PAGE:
My loving friend.
She’s been trying for a child for the past four years. But God has not opened her womb. Instead, His hand has been heavy on her life. No child. Strange illnesses. And constant nausea and pain. Things you would never know just to look at her smiling face, fighting to seek to serve and love rather than demand life’s blessings.
And as her heart bleeds for the children she cannot conceive, she works as a nurse, caring often for women who are pregnant. Caring for women who have just aborted their third child. Caring for the girl and her mother who are wailing as if someone died — because they discovered she is pregnant out of wedlock. Caring for the belligerent woman who demands a cure for her morning sickness.
At church, some whisper behind her back, assuming she and her husband choose not to have children because they are an inconvenience — a hindrance to career, a hindrance to ministry. Of all things, this is the most painful. Being misunderstood by family in Christ. Her deepest pain used against her, not because she isn’t willing to share but because they never care to ask. They just assume.
My heart breaks for her — my dear friend. Surely, God loves her. Surely, though she feels the weight of His hand, He is working as a master surgeon upon her life and her heart. Surely, behind a frowning providence, He hides a smiling face. Surely, these are meant by a sovereign God for her good. Surely, He withholds no good thing from her.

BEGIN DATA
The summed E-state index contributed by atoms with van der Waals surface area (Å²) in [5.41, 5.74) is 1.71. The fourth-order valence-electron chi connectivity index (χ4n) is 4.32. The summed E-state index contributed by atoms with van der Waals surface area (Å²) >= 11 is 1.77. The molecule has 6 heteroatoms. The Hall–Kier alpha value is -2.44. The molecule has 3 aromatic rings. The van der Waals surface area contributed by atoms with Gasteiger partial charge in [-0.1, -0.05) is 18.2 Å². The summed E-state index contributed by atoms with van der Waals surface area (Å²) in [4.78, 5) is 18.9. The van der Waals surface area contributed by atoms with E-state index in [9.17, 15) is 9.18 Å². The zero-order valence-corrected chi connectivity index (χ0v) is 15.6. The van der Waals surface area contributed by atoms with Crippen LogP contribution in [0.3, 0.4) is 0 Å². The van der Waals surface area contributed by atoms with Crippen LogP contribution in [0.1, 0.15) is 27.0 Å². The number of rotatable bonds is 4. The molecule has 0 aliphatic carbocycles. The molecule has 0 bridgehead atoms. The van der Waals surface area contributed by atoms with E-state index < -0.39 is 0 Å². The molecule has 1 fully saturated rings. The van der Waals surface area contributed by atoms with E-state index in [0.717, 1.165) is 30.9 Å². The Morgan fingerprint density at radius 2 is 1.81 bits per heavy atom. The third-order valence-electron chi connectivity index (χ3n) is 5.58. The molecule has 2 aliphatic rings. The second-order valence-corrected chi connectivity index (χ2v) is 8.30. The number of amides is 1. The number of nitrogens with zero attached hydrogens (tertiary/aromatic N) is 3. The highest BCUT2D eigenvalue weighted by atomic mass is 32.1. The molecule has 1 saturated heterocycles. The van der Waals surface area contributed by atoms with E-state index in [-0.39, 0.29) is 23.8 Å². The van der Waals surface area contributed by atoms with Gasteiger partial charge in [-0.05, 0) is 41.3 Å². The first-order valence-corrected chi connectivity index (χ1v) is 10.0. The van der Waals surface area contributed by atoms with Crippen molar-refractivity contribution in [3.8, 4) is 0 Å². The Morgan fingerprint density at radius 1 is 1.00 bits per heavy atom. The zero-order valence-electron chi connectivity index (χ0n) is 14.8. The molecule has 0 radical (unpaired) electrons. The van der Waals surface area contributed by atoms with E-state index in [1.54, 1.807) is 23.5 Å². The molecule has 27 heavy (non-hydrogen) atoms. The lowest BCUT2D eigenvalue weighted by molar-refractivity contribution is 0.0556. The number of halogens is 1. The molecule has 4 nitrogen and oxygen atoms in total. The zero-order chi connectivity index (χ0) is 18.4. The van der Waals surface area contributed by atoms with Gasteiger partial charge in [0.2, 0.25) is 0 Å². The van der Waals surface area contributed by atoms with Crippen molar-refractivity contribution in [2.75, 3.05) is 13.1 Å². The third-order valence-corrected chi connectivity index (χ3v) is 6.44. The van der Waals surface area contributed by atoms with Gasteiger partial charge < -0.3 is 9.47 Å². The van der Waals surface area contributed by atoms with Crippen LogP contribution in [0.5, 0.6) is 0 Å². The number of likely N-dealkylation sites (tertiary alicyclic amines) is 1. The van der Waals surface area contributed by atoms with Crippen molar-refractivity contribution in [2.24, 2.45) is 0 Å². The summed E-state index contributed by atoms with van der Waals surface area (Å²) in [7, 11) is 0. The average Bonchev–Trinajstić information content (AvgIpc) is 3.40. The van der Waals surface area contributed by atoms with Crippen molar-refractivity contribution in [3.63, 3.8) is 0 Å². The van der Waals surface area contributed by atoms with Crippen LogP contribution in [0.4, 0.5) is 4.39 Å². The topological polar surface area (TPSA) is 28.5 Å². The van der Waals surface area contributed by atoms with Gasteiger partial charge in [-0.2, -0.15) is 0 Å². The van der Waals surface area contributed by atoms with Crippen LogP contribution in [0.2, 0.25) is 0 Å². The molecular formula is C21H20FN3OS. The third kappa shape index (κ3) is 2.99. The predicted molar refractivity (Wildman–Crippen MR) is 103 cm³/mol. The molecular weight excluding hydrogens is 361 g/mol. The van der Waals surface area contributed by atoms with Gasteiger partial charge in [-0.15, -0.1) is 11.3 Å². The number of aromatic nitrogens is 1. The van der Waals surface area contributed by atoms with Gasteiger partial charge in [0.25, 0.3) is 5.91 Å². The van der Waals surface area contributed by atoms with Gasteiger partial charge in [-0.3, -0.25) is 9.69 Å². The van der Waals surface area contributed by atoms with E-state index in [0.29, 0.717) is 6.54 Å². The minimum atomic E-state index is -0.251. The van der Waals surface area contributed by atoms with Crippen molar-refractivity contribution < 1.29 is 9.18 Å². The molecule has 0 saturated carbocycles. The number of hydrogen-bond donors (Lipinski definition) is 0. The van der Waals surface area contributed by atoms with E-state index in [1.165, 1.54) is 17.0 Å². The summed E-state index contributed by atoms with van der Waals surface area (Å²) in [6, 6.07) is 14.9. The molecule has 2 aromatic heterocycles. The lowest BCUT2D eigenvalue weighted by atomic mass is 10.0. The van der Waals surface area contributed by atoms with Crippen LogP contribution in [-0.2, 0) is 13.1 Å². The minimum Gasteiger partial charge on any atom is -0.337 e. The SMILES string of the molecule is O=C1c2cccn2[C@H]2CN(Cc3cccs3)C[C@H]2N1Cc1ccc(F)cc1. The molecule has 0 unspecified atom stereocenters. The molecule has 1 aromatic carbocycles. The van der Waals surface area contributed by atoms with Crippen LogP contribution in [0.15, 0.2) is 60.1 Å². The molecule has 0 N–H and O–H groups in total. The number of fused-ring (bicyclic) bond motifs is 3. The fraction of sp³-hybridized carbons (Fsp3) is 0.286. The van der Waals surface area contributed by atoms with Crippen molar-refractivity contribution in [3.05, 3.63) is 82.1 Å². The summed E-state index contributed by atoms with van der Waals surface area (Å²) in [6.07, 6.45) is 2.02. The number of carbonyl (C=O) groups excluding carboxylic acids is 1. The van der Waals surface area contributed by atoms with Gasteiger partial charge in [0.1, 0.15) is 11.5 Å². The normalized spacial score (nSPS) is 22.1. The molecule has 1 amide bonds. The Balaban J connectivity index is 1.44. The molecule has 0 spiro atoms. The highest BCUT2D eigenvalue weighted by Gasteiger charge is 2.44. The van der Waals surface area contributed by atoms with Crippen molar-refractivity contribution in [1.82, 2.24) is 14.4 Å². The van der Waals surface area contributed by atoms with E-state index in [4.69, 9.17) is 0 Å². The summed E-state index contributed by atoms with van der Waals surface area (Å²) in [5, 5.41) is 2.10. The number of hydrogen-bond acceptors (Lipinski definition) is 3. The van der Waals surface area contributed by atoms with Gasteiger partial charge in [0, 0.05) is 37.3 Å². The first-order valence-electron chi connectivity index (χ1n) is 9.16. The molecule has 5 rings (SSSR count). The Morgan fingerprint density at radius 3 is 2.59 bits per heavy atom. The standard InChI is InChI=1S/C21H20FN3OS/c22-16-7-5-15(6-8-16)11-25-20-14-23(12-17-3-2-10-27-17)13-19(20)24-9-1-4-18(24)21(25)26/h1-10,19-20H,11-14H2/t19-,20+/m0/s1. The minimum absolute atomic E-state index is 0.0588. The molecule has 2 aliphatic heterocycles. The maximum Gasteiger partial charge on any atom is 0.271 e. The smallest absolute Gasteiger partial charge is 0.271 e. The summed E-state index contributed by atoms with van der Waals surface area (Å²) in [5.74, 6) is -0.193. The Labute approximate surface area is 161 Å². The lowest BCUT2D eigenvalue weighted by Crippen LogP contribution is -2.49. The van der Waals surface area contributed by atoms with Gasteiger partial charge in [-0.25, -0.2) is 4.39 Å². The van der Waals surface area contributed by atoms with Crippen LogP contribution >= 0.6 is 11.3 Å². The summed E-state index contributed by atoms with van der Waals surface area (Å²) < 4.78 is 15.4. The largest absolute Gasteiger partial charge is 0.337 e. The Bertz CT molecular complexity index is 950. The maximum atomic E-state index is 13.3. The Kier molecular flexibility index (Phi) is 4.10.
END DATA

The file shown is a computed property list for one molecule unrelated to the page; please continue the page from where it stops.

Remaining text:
Surely, I’m challenged as she bows her head, eyes full of tears, voice shaking with conviction: “God is good, Tia.”
And surely, I search and search but have nothing to say to her. God has opened my womb twice with two healthy little boys. And she inquires so lovingly about them. She rejoices with me — my barren, heartbroken friend rejoices with me.
All I can do is weep and quietly receive her loving words and celebration over the blessings in my life that God has withheld from her. All I can do is break under the weight of her persistent, loving friendship.
This is His doing. He has done as seemed good to Him.
Stripped of everything the world says defines us — motherhood, hobbies, aesthetics, tastes, life stages, circumstances, achievements or lack of — we are His. And that’s all that matters. This alone defines us in the truest sense. Fruitful or barren, healthy or ill, rich or poor, we are His.
How rich we are in this. Health, children, wealth, trophies — these can all be lost and taken away. But nothing can snatch us from His hand.
Hallelujah, all I have is Christ.
Yet how rich is my condition,
God and Heav’n are still my own.
In that is sufficient fodder for continued love and friendship between the supposed haves and have-nots. In that is sufficient reason to rejoice together, to give thanks together, to continue fighting side by side … as friends bound by something greater and deeper and more lasting than the trappings of this world.